To declare my political stance up front: I have been a Lib Dem (and previously Liberal) voter since my first vote. I don’t think it is possible (though I could be wrong) to work with those at the very margins of society and not be left-leaning.
Although I have disliked ‘New Labour’, I do recognise they have done many good things that cannot be wiped out by my horror of the Iraq invasion (tax credits have made my life much easier when my daughter was younger). I couldn’t stand Blair and have not had as much of a problem with Brown as some have – I had enough of spin and ‘charisma’ and we need serious people in government not shiny, messianic, orators. Whoever had been in the hot seat when the global recession hit would have found it hard to stay there.
I have a gut-deep, visceral reaction against the conservatives, as many do who lived through the Thatcher years. They stand for so many things I can’t accept and Cameron oozes a sense of entitlement that makes me want to throw the television out of the window.
So, where are we with the coalition? I have been dismayed by some of the vitriol I’ve seen directed at Nick Clegg and I am certainly not joining those – yet – who say they will never vote lib dem again, nor do I feel betrayed, yet.
What choices were available to the Lib Dems?
1. Stay on their own with their 57 seats and watch Cameron try to form a government without majority. This would probably have led to another election before long and probably led to more lib dem losses as voters would probably feel that they had to get behind labour or tory to get a clear outcome.
2. Form a ‘rainbow’ coalition with Labour and the other minority parties : I am sceptical how long that would have lasted, given all the different priorities involved. Clegg did, of course, talk to Labour and we may never know why it didn’t work, but it has been said that some Labour back-benchers were blocking all attempts at compromise to accommodate the lib dems. Joining Labour without getting any of their policies through would mean they ceased to exist.
3. Do as they have done, and try to make a workable coalition without giving up too many of their key objectives.
Whether they have done the right thing for the circumstances, only time will tell but I want to wait and see. If the coalition works, the lib dems get some of their policies through (which they wouldn’t have from their 57 seats) and they get a chance to have the share of government they should have for the proportion of voters they have – if, that is, promises about some form of proportional representation are kept. If the tories renege on the agreements made during the negotiations and the lib dems roll over - then I would feel betrayed. I hope that Clegg and his party (remembering all his MPs have agreed to the coalition) will have the courage of their convictions and walk away if the agreements are broken. At its best, the coalition could be a very good thing, if the lib dems are strong enough to balance and moderate the tories.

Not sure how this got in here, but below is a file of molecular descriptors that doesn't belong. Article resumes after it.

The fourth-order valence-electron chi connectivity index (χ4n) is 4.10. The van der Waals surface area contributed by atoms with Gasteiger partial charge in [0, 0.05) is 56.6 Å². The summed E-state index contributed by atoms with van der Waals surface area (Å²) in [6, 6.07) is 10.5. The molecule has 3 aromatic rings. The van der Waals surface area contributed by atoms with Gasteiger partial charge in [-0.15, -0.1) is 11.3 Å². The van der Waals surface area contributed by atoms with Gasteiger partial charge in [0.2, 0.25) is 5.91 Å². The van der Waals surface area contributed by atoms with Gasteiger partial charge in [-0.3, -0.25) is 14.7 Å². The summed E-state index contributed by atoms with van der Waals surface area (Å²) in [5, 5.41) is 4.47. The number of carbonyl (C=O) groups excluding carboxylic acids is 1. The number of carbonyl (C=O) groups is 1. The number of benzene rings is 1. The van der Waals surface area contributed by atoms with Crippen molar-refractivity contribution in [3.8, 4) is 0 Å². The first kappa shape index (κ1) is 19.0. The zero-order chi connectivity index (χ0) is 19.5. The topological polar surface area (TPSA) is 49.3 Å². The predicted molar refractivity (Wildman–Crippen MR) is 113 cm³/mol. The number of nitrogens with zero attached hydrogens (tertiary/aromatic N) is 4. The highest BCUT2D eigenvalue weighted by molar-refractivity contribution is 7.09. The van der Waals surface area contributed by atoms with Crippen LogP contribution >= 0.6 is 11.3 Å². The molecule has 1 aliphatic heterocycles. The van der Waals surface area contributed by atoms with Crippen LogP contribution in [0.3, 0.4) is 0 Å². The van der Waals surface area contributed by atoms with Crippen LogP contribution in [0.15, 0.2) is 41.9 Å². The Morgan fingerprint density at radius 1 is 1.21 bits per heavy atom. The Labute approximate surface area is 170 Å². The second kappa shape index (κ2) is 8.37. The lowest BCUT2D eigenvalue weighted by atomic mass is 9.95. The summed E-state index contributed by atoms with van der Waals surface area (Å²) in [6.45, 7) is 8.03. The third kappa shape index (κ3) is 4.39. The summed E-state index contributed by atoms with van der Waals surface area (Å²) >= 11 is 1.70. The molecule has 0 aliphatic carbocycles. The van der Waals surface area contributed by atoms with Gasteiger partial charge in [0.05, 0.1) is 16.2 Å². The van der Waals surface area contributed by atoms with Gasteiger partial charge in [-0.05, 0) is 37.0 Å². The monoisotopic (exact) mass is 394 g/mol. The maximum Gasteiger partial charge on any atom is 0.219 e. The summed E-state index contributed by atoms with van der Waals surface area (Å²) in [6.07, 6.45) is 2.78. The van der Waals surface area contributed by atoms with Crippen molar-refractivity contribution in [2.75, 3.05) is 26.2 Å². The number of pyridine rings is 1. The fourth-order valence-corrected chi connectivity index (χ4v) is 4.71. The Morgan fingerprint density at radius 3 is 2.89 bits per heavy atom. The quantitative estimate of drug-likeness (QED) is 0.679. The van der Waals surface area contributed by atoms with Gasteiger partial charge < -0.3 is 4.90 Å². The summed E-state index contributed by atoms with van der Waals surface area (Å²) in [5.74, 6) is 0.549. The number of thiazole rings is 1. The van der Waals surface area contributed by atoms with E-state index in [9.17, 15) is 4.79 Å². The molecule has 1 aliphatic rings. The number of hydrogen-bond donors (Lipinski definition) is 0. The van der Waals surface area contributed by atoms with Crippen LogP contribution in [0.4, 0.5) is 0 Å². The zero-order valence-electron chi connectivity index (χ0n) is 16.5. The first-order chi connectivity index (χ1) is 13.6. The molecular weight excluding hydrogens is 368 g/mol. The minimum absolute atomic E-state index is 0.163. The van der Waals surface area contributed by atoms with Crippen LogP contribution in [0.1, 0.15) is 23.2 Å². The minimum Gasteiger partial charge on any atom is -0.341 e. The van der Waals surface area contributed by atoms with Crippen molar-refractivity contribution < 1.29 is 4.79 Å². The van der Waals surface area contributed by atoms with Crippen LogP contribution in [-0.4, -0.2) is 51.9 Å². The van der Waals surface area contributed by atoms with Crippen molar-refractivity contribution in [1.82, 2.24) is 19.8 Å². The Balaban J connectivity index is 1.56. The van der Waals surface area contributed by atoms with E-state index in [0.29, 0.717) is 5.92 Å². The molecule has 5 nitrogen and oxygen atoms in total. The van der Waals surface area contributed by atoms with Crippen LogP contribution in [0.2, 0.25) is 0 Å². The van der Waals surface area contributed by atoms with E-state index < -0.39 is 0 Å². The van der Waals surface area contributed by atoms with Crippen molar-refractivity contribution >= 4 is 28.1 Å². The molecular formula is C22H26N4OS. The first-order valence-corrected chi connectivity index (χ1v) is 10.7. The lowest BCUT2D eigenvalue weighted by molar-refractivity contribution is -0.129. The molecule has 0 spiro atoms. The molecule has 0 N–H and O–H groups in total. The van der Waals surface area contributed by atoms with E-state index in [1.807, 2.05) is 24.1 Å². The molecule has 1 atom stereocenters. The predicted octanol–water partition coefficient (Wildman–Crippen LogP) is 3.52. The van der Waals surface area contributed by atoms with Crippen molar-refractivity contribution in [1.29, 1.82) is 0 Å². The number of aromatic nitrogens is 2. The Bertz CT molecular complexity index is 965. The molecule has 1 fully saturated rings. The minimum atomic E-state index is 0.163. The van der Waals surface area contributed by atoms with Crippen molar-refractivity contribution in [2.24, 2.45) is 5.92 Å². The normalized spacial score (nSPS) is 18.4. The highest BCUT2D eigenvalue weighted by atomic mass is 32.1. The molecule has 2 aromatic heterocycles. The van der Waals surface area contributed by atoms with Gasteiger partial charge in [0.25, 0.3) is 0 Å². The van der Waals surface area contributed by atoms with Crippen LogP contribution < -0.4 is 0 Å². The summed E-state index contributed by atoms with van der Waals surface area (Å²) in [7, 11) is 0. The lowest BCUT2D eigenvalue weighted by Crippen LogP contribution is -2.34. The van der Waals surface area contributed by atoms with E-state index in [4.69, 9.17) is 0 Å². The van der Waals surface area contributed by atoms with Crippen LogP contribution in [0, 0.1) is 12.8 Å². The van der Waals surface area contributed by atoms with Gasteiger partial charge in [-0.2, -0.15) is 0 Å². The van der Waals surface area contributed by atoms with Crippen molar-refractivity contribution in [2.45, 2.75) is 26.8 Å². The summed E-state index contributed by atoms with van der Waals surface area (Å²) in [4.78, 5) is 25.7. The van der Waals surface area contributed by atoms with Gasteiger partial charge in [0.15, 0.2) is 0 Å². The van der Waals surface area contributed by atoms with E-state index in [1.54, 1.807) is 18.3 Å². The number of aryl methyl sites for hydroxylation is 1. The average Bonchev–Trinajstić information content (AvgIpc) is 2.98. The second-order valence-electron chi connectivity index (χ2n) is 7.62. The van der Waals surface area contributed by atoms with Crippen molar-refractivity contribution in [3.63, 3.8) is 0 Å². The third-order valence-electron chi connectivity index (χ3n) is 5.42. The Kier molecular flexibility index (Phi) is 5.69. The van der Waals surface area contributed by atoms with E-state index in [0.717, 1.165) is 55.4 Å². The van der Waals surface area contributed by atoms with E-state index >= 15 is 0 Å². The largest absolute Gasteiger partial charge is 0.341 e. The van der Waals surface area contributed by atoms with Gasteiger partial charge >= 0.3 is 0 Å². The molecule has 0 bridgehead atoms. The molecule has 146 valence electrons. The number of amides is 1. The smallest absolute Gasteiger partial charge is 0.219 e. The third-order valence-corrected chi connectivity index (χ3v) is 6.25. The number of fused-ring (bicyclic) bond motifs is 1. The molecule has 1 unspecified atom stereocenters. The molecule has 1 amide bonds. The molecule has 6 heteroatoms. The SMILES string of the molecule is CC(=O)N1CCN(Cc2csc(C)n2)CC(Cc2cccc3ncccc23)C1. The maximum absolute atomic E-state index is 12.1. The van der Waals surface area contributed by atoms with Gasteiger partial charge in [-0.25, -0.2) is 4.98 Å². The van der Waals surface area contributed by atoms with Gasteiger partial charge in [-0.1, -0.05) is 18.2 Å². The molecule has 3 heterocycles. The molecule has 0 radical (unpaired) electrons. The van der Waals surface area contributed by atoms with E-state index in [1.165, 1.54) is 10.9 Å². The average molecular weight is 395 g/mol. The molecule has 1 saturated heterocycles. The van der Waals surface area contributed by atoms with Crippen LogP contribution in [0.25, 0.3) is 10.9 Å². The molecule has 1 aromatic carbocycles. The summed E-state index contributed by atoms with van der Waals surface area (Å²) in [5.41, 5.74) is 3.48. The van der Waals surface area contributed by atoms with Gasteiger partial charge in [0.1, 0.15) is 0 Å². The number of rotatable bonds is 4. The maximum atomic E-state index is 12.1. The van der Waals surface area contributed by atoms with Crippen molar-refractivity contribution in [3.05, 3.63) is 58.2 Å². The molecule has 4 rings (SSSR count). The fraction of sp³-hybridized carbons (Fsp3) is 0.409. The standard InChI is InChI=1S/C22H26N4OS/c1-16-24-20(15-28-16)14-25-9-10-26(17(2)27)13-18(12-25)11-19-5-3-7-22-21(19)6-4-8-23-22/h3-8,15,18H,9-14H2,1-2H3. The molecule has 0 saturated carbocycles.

Listening to ‘Have I got News for You’ on the car radio tonight, coming home from work, it seems that none of the newspapers’ editors are happy. Nick Clegg seems to be catching most of the blame while many people are ignoring the election results: the politicians went to the country and the country answered ‘we don’t know!’ The overall number of votes being 10m, 8m, and 6m really doesn’t give a mandate to any party and should result in coalition. Coalition works in the Welsh Assembly and in a number of European countries.
I can’t help feeling that the reaction I’m seeing to the situation is a symptom of the polarisation and divisiveness that has been growing, fed by the media, for far too long. It didn’t start with GW Bush – but his ‘You’re with us or against us’ certainly contributed to it. I have been uncomfortable with the black and white, best buddies or arch enemies, tone of public (and personal) discourse for a long time. Life just isn’t that simple; morality, values, ethics, right and wrong, can never be absolute and there seems to be less and less room for subtleties or shades of grey in this sound-bite, tabloid-driven society. It really isn’t necessary to be either to the right of Attila the Hun or a tree-hugging peacenik. In politics, an opposition that is always at the polar opposite on every issue only cements those in power in their positions. If a coalition can achieve some shifts towards real discussion and some shades of grey then it will achieve a lot.
We’ve had strong majority governments, with Thatcher and with Blair, and neither have been great to live with. I am willing to wait and see what an alternative set up could do, while urging the lib dems to ensure it remains a coalition, not a take over from the tories.